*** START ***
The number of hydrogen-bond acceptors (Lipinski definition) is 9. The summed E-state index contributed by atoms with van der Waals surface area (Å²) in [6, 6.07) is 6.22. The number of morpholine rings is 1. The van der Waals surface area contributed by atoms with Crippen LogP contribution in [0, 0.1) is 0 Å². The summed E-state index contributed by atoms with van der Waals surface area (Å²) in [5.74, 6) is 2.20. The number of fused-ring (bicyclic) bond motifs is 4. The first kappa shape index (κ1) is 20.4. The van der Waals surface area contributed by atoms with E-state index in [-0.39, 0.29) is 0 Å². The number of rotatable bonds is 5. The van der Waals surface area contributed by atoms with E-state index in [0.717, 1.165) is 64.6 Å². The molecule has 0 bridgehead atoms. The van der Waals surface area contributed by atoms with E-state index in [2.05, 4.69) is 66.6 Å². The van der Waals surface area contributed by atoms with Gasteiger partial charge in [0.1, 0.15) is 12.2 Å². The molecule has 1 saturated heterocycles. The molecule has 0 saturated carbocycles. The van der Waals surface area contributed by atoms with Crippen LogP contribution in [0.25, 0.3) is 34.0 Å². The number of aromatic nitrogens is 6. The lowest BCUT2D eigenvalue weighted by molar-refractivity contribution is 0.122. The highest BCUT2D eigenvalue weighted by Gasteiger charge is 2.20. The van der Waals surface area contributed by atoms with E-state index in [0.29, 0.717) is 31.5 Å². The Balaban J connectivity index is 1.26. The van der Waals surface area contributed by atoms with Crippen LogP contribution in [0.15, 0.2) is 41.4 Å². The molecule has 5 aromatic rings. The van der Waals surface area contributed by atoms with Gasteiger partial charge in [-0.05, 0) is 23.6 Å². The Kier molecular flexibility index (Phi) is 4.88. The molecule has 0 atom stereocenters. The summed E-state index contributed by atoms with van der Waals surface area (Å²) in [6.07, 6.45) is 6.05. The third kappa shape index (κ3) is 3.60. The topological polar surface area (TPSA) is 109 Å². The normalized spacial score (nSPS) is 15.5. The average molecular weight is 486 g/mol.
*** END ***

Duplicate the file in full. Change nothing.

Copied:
The number of hydrogen-bond acceptors (Lipinski definition) is 9. The summed E-state index contributed by atoms with van der Waals surface area (Å²) in [6, 6.07) is 6.22. The number of morpholine rings is 1. The van der Waals surface area contributed by atoms with Crippen LogP contribution in [0, 0.1) is 0 Å². The summed E-state index contributed by atoms with van der Waals surface area (Å²) in [5.74, 6) is 2.20. The number of fused-ring (bicyclic) bond motifs is 4. The first kappa shape index (κ1) is 20.4. The van der Waals surface area contributed by atoms with E-state index in [-0.39, 0.29) is 0 Å². The number of rotatable bonds is 5. The van der Waals surface area contributed by atoms with E-state index in [0.717, 1.165) is 64.6 Å². The molecule has 0 bridgehead atoms. The van der Waals surface area contributed by atoms with E-state index in [2.05, 4.69) is 66.6 Å². The van der Waals surface area contributed by atoms with Gasteiger partial charge in [0.1, 0.15) is 12.2 Å². The molecule has 1 saturated heterocycles. The molecule has 0 saturated carbocycles. The van der Waals surface area contributed by atoms with Crippen LogP contribution in [0.25, 0.3) is 34.0 Å². The number of aromatic nitrogens is 6. The lowest BCUT2D eigenvalue weighted by molar-refractivity contribution is 0.122. The highest BCUT2D eigenvalue weighted by Gasteiger charge is 2.20. The van der Waals surface area contributed by atoms with E-state index in [0.29, 0.717) is 31.5 Å². The Balaban J connectivity index is 1.26. The van der Waals surface area contributed by atoms with Crippen LogP contribution in [0.15, 0.2) is 41.4 Å². The molecule has 5 aromatic rings. The van der Waals surface area contributed by atoms with Gasteiger partial charge in [-0.05, 0) is 23.6 Å². The Kier molecular flexibility index (Phi) is 4.88. The molecule has 0 atom stereocenters. The summed E-state index contributed by atoms with van der Waals surface area (Å²) in [6.07, 6.45) is 6.05. The third kappa shape index (κ3) is 3.60. The topological polar surface area (TPSA) is 109 Å². The normalized spacial score (nSPS) is 15.5. The average molecular weight is 486 g/mol.